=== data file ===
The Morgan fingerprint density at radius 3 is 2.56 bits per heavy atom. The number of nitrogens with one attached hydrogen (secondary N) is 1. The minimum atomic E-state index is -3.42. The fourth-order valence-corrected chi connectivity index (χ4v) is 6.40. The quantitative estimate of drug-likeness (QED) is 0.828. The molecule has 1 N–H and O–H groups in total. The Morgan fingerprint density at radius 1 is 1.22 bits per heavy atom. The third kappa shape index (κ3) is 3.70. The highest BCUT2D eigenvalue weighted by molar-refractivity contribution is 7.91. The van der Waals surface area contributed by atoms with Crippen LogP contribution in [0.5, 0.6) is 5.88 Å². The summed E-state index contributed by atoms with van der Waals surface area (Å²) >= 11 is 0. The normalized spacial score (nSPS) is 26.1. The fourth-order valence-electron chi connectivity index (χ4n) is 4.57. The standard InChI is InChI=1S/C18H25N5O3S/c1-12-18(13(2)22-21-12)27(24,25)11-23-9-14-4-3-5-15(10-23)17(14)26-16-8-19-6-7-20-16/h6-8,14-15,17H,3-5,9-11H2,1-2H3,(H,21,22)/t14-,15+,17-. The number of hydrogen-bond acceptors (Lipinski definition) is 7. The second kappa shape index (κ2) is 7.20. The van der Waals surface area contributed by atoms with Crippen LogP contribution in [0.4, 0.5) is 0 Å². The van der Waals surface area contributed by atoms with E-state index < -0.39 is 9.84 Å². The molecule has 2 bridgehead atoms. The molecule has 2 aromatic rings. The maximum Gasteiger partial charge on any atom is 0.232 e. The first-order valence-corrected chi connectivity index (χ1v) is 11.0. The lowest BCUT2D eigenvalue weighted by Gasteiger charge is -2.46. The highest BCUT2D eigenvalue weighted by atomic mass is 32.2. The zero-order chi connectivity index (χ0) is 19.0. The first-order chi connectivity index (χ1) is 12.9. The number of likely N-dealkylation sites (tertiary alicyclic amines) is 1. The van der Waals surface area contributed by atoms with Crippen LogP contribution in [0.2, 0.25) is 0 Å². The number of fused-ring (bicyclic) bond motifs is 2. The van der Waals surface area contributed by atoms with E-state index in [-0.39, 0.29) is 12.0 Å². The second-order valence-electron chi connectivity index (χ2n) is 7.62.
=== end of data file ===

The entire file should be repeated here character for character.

The Morgan fingerprint density at radius 3 is 2.56 bits per heavy atom. The number of nitrogens with one attached hydrogen (secondary N) is 1. The minimum atomic E-state index is -3.42. The fourth-order valence-corrected chi connectivity index (χ4v) is 6.40. The quantitative estimate of drug-likeness (QED) is 0.828. The molecule has 1 N–H and O–H groups in total. The Morgan fingerprint density at radius 1 is 1.22 bits per heavy atom. The third kappa shape index (κ3) is 3.70. The highest BCUT2D eigenvalue weighted by molar-refractivity contribution is 7.91. The van der Waals surface area contributed by atoms with Crippen LogP contribution in [0.5, 0.6) is 5.88 Å². The summed E-state index contributed by atoms with van der Waals surface area (Å²) >= 11 is 0. The normalized spacial score (nSPS) is 26.1. The fourth-order valence-electron chi connectivity index (χ4n) is 4.57. The standard InChI is InChI=1S/C18H25N5O3S/c1-12-18(13(2)22-21-12)27(24,25)11-23-9-14-4-3-5-15(10-23)17(14)26-16-8-19-6-7-20-16/h6-8,14-15,17H,3-5,9-11H2,1-2H3,(H,21,22)/t14-,15+,17-. The number of hydrogen-bond acceptors (Lipinski definition) is 7. The second kappa shape index (κ2) is 7.20. The van der Waals surface area contributed by atoms with Crippen LogP contribution in [0.4, 0.5) is 0 Å². The van der Waals surface area contributed by atoms with E-state index < -0.39 is 9.84 Å². The molecule has 2 bridgehead atoms. The molecule has 2 aromatic rings. The maximum Gasteiger partial charge on any atom is 0.232 e. The first-order valence-corrected chi connectivity index (χ1v) is 11.0. The lowest BCUT2D eigenvalue weighted by Gasteiger charge is -2.46. The highest BCUT2D eigenvalue weighted by atomic mass is 32.2. The zero-order chi connectivity index (χ0) is 19.0. The first-order chi connectivity index (χ1) is 12.9. The number of likely N-dealkylation sites (tertiary alicyclic amines) is 1. The van der Waals surface area contributed by atoms with Crippen LogP contribution in [0.2, 0.25) is 0 Å². The number of fused-ring (bicyclic) bond motifs is 2. The van der Waals surface area contributed by atoms with E-state index in [-0.39, 0.29) is 12.0 Å². The second-order valence-electron chi connectivity index (χ2n) is 7.62.